Roast foie gras with a tarte fine of figs and a fig and port puree is again a variation of foie gras and tatin classic which can be overwhelming in its richness. I prefer The Ledbury version which, although still indulgent – what foie gras dish could be otherwise? – is nevertheless much lighter and less sweet in its overall construction.
Main courses are composite dishes revealing mastery of technique, with a focus on flavour and moderate innovation.
Assiette of Veal (rump, sweetbreads and cheek) was suitably accompanied by a leek fondue and a deeply flavoured gratin of macaroni and wild mushrooms. White asparagus and toasted almonds gave added flavour and texture to the velvety creaminess of the meat and offal.
Pigeon from Bresse combined roasted pink breast and confit legs with a classic accompaniment of mushrooms and madeira – in this case a cepe consumme. The foie gras tortellini added yet another indulgent touch to this already luxurious dish.
Fillet of Beef was a tour de force. The well hung meat came medium rare with an intense red wine sauce and a croustillant of snails, oxtail and celeriac. Croustillants, a relative newcomer on modern French menus, can come in various shapes and components: this one was a cylinder of deep fried vermicelli encasing its moist and flavoursome contents. (First saw them at Lucas Carton in 2002).
Were constructive criticism to be made, it would be to suggest more attention to vegetable garnish; surely an opportunity missed to balance the richness of the veal, pigeon and beef dishes described – perhaps in the case of the pigeon the foie gras tortellini mis-constructed (were there such a word) the dish.
After such boldness, would the puddings be an anti-climax? Fortunately not, as similar qualities of skill and invention were evident. The coffee ice cream proved an ideal foil for the chicory crème brulee which it accompanied. The warm chocolate madeleines added a contrast of temperature and texture. Sorbets were silky soft in their consistency and intensely fruity, whilst assiette of mango comprised four elements – including upside down cake, filled tuile and sorbet – with the addition of vanilla ice cream.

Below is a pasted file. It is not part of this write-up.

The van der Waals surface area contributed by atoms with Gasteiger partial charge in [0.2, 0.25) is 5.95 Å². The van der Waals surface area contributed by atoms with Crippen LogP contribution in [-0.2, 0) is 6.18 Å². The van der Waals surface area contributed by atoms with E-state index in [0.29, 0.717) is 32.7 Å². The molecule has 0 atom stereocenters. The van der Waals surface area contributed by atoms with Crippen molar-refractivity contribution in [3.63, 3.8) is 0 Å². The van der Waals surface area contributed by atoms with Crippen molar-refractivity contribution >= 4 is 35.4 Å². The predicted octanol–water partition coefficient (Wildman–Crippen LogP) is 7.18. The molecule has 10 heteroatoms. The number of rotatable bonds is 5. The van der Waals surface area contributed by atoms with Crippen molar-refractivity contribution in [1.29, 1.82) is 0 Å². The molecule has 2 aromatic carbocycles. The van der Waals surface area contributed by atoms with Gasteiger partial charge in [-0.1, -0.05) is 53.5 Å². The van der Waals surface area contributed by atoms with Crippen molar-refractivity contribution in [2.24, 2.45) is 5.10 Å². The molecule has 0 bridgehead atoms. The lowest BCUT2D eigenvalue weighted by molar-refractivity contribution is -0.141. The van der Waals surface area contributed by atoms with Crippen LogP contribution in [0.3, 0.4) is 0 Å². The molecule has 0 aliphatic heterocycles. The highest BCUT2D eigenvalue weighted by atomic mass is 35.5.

Coffee came without petit fours, an understandable absence given the demands in the kitchen of the previous courses, and unnecessary after three excellent courses, but something that will require attention if Michelin stars are being sought.
In the kitchen, the talented Brett Graham, makes good use of his experience at the Square, leading a strong team to produce his labour intensive and inventive cooking. He has made a great start and now needs to pace himself to go all the way
The front of house is led by the manager, the delightful Helena Hell, whose warmth and charm inject a very personal touch to the proceedings. The sommelier, Dawn Davies, who has composed a very sensible wine list, with something for all pockets, is also very helpful. The overwhelming impression is one of great professionalism and team work, both inside the kitchen and in the restaurant itself.
£39.50 for three courses for dinner is a steal. Lunch, which we have not sampled, is £24.50 for three courses. There is also an eight course tasting menu at £55. Surely these prices cannot last and the honeymoon period will soon be over. However, The Ledbury has probably already built up a loyal customer base, including foodies who will travel some distance, and pay more, to eat there. It is clearly more than a neighbourhood restaurant, yet has an ideal neighbourhood setting. So, in the end, there is much to make a fuss about. We look forward to the 2006 editions of the food guides to begin the recognition process of this major addition to the London restaurant scene.
127 Ledbury Road
London. W11 2AQ
0207 792 9090
www.theledbury.com (under construction)